Even at reduced rates of growth, the demand for electric power is expected to more than triple between now and 1995, and to triple again over the period 1995-2020. Without the development of new power sources and advanced transmission technologies, it may not be possible to supply electric energy at prices that are conductive to generalized economic welfare. Solar power is renewable and its conversion and transmission from space may be advantageous. The goal of this study is to assess the economic merit of space-based photovoltaic systems for power generation and a power relay satellite for power transmission. In this study, satellite solar power generation and transmission systems, as represented by current configurations of the Satellite Solar Station (SSPS) and the Power Relay Satellite (PRS), are compared with current and future terrestrial power generation and transmission systems to determine their technical and economic suitability for meeting power demands in the period of 1990 and beyond while meeting ever-increasing environmental and social constraints.

  19. Study of carbon nanotubes based Polydimethylsiloxane composite films

    NASA Astrophysics Data System (ADS)

    Shahzad, M. I.; Giorcelli, M.; Shahzad, N.; Guastella, S.; Castellino, M.; Jagdale, P.; Tagliaferro, A.

    2013-06-01

    Thanks to their remarkable characteristics, carbon nanotubes (CNTs) have fields of applications which are growing every day. Among them, the use of CNTs as filler for polymers is one of the most promising. In this work we report on Polydimethylsiloxane (PDMS) composites with different weight percentages (0.0% to 3.0%) of multiwall carbon nanotubes (MWCNTs) having diameter 10-30 nm and length 20-30 μm. To achieve optimum dispersion of CNTs in PDMS matrix, high speed mechanical stirring and ultrasonication were performed. By using the doctor blade technique, 70 μm thick uniform films were produced on glass. They were subsequently thermally cured and detached from the glass to get flexible and self standing films. The surface morphological study done by FESEM, shows that CNTs are well dispersed in the PDMS. Raman spectroscopy and FTIR were used to investigate the possible structural changes in the polymer composite. To examine the optical behavior UV-VIS spectroscopy was employed in both specular and diffused modes. A linear increase in absorption coefficient is found with the increasing percentage of CNTs while the transmittance decreases exponentially. The results confirm the dependence of optical limiting effect on the quantity of MWCNTs. Based on optical study, MWCNTs/PDMS composite films can be a promising material to extend performances of optical limiters against laser pulses, which is often required in lasing systems.

  20. Stress and dysmenorrhoea: a population based prospective study

    PubMed Central

    Wang, L; Wang, X; Wang, W; Chen, C; Ronnennberg, A; Guang, W; Huang, A; Fang, Z; Zang, T; Wang, L; Xu, X

    2004-01-01

    Background: Dysmenorrhoea is the most common gynaecological disorder in women of reproductive age. Despite the association between stress and pregnancy outcomes, few studies have examined the possible link between stress and dysmenorrhoea. Aims and Methods: Using a population based cohort of Chinese women, the independent effect of women's perceived stress in the preceding menstrual cycle on the incidence of dysmenorrhoea in the subsequent cycle was investigated prospectively. The analysis included 1160 prospectively observed menstrual cycles from 388 healthy, nulliparous, newly married women who intended to conceive. The perception of stress and the occurrence of dysmenorrhoea in each menstrual cycle were determined from daily diaries recorded by the women. Results: After adjustment for important covariates, the risk of dysmenorrhoea was more than twice as great among women with high stress compared to those with low stress in the preceding cycle (OR = 2.4; 95% CI 1.4 to 4.3). The risk of dysmenorrhoea was greatest among women with both high stress and a history of dysmenorrhoea compared to women with low stress and no history of dysmenorrhoea (OR = 10.4, 95% CI 4.9 to 22.3). Stress in the follicular phase of the preceding cycles had a stronger association with dysmenorrhoea than stress in the luteal phase of the preceding cycles. Conclusion: This study shows a significant association between stress and the incidence of dysmenorrhoea, which is even stronger among women with a history of dysmenorrhoea. PMID:15550609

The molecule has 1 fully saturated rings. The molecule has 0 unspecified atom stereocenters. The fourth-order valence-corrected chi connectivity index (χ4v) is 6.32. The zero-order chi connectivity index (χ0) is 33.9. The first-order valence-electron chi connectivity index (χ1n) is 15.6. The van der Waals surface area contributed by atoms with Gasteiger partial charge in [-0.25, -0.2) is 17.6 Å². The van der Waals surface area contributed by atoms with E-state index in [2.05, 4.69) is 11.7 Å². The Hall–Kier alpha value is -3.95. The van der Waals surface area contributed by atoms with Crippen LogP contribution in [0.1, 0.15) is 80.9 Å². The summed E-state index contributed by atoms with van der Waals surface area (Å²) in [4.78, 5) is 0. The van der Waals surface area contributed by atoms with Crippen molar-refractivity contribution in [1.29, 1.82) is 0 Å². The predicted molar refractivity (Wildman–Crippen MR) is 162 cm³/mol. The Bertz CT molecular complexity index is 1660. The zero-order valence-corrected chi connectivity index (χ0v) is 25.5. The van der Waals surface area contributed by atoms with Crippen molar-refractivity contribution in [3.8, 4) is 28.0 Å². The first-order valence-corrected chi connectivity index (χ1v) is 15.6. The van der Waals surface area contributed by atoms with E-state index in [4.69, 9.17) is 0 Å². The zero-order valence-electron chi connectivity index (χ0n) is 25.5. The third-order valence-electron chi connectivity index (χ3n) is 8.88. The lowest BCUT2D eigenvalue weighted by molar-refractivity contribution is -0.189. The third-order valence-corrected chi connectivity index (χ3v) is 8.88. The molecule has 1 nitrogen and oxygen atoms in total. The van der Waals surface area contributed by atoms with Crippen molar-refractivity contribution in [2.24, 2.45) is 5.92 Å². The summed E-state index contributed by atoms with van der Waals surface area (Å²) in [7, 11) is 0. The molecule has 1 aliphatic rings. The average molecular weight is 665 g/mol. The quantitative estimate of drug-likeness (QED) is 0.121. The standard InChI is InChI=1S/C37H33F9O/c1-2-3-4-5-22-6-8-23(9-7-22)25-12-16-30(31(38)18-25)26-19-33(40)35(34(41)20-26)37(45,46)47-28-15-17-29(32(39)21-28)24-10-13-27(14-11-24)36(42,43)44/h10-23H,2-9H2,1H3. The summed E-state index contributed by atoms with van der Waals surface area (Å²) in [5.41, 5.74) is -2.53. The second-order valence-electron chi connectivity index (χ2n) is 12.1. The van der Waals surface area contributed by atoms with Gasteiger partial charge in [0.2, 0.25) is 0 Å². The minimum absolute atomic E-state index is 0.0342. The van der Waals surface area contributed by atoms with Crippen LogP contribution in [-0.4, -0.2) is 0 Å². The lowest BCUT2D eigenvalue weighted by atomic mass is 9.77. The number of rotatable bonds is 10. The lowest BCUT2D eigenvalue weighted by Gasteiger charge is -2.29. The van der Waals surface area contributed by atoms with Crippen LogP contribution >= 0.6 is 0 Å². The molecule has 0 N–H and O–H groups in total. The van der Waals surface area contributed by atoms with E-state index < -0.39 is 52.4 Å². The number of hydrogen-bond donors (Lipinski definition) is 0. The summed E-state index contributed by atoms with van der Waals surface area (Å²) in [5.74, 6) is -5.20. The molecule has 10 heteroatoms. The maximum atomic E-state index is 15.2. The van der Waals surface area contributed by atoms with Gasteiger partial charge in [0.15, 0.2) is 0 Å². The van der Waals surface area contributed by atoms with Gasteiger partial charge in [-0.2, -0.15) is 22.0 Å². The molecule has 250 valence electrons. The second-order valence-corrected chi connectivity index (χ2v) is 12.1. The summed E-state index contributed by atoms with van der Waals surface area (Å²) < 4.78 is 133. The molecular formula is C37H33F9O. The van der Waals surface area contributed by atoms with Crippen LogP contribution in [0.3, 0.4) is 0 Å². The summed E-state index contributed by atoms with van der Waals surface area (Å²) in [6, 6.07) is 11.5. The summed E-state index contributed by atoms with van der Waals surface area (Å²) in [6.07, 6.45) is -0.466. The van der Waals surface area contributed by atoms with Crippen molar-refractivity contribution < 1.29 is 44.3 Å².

1. Synthesis, structural and fungicidal studies of hydrazone based coordination compounds

    NASA Astrophysics Data System (ADS)

    Sharma, Amit Kumar; Chandra, Sulekh

    2013-02-01

    The coordination compounds of the Co(II), Ni(II) and Cu(II) metal ions derived from imine based ligand, benzil bis(carbohydarzone) were structurally and pharmaceutically studied. The compounds have the general stoichiometry [M(L)]X2 and [Co(L)X2], where M = Ni(II) and Cu(II), and X=NO3- and Cl- ions. The analytical techniques like elemental analyses, molar conductance measurements, magnetic susceptibility measurements, IR, UV/Visible, NMR, ESI mass and EPR were used to study the compounds. The key IR bands, i.e., amide I, amide II and amide III stretching vibrations accounts for the tetradentate metal binding nature of the ligand. The electronic and EPR spectral results suggest the square planar Ni(II) and Cu(II) complexes (giso = 2.11-2.22) and tetragonal geometry Co(II) complexes (giso = 2.10-2.17). To explore the compounds in the biological field, they were examined against the opportunistic pathogens, i.e., Alternaria brassicae, Aspergillus niger and Fusarium oxysporum. The partial covalent character of metal-ligand bond is supported by the orbital reduction factor k (0.62-0.92) and nephalauxetic parameter β (0.55-0.57).